There is only one reasonable way to interpret these facts and remain consistent with both scripture and history: admit that Christ did not abolish Torah, concede that He explicitly tells us not to think this way (Mt 5:17), and acknowledge that the Apostle Paul did not believe or teach this either. (1Ti 1:8) This fundamental error was introduced by ungodly men seeking to corrupt the Christian faith, and they did so very early in Church history.

The Apostle Paul himself warns us that this will happen (1Ti 4:1) shortly after he completes his ministry, spreading deception and infecting the churches. (Ac 20:29-30)

And at the end of his life, the Apostle Peter himself, whom Christ especially commissioned to care for His sheep (Jn 21:16), precisely describes what we find here: some things Paul writes are very hard to understand, which the unlearned and unstable wrest to their own destruction. (2Pe_3:16)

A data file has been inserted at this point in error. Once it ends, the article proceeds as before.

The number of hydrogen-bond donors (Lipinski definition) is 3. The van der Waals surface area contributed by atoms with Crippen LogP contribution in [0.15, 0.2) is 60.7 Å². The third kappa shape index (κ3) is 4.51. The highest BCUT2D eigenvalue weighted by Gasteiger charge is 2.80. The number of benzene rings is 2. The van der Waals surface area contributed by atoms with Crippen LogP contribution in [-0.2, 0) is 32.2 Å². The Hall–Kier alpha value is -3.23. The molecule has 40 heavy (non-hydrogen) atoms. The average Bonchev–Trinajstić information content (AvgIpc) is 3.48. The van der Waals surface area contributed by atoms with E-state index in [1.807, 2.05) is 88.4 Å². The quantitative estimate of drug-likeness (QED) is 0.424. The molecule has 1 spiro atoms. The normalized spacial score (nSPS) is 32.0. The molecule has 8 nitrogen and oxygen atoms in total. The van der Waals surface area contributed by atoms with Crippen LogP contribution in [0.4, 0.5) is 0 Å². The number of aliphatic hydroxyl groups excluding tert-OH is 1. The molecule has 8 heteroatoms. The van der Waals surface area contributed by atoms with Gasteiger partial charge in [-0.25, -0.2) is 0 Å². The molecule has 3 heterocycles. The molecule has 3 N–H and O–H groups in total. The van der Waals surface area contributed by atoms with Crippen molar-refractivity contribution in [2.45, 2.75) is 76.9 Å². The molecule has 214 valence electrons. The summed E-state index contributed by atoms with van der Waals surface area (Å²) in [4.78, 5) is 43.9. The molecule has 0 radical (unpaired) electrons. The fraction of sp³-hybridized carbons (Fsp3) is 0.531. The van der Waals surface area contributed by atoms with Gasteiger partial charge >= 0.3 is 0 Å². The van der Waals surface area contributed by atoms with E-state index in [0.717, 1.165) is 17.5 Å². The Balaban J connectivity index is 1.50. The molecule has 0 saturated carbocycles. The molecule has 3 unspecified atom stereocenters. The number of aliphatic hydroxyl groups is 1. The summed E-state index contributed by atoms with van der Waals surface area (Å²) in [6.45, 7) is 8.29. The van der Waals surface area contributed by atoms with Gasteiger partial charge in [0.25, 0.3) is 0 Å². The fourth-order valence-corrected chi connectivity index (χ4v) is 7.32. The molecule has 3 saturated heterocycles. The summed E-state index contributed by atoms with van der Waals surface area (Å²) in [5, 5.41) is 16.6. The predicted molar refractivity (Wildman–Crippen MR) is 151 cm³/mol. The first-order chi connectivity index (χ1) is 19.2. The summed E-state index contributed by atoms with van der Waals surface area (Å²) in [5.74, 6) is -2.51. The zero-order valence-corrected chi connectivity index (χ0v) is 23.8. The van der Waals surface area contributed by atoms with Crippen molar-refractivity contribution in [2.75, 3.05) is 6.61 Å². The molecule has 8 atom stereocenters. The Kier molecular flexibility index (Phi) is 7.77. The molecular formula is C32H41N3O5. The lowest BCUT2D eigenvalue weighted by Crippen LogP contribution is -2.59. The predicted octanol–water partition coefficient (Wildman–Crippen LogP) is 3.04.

So, those who aren’t zealous of God’s Law (Ps 119:20), who aren’t meditating in it day and night (Ps 1:2) and trying to obey all of it that they can (Ps 119:6), thinking Paul teaches us to live any other way, dismissing any part of Torah, are not rightly dividing the Word; they’re missing God’s heart, and why He gave His Law to us (1Ti 1:5): the Spirit of Christ in every true believer delights in Torah. (Ro 7:22)